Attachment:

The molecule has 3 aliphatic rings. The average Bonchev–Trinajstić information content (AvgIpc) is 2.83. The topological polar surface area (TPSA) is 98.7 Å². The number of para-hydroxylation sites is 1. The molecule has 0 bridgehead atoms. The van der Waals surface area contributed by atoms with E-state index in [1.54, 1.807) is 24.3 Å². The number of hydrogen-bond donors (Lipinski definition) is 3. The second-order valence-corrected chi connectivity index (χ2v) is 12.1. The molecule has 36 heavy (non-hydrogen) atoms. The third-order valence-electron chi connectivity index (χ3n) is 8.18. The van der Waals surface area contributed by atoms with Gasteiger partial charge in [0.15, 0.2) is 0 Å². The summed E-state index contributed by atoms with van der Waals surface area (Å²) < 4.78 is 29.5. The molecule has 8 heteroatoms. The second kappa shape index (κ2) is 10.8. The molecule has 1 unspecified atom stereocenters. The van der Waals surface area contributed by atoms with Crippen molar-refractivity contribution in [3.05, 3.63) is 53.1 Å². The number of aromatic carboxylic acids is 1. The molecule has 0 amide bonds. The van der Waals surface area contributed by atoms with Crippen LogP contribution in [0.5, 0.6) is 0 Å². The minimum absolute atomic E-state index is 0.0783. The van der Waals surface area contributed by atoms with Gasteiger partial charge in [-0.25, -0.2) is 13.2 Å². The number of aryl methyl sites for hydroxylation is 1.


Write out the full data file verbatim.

The molecule has 3 aliphatic rings. The average Bonchev–Trinajstić information content (AvgIpc) is 2.83. The topological polar surface area (TPSA) is 98.7 Å². The number of para-hydroxylation sites is 1. The molecule has 0 bridgehead atoms. The van der Waals surface area contributed by atoms with E-state index in [1.54, 1.807) is 24.3 Å². The number of hydrogen-bond donors (Lipinski definition) is 3. The second-order valence-corrected chi connectivity index (χ2v) is 12.1. The molecule has 36 heavy (non-hydrogen) atoms. The third-order valence-electron chi connectivity index (χ3n) is 8.18. The van der Waals surface area contributed by atoms with Gasteiger partial charge in [0.15, 0.2) is 0 Å². The summed E-state index contributed by atoms with van der Waals surface area (Å²) < 4.78 is 29.5. The molecule has 8 heteroatoms. The second kappa shape index (κ2) is 10.8. The molecule has 1 unspecified atom stereocenters. The van der Waals surface area contributed by atoms with Crippen molar-refractivity contribution in [3.05, 3.63) is 53.1 Å². The number of aromatic carboxylic acids is 1. The molecule has 0 amide bonds. The van der Waals surface area contributed by atoms with Crippen LogP contribution in [0.5, 0.6) is 0 Å². The minimum absolute atomic E-state index is 0.0783. The van der Waals surface area contributed by atoms with Gasteiger partial charge in [-0.25, -0.2) is 13.2 Å². The number of aryl methyl sites for hydroxylation is 1.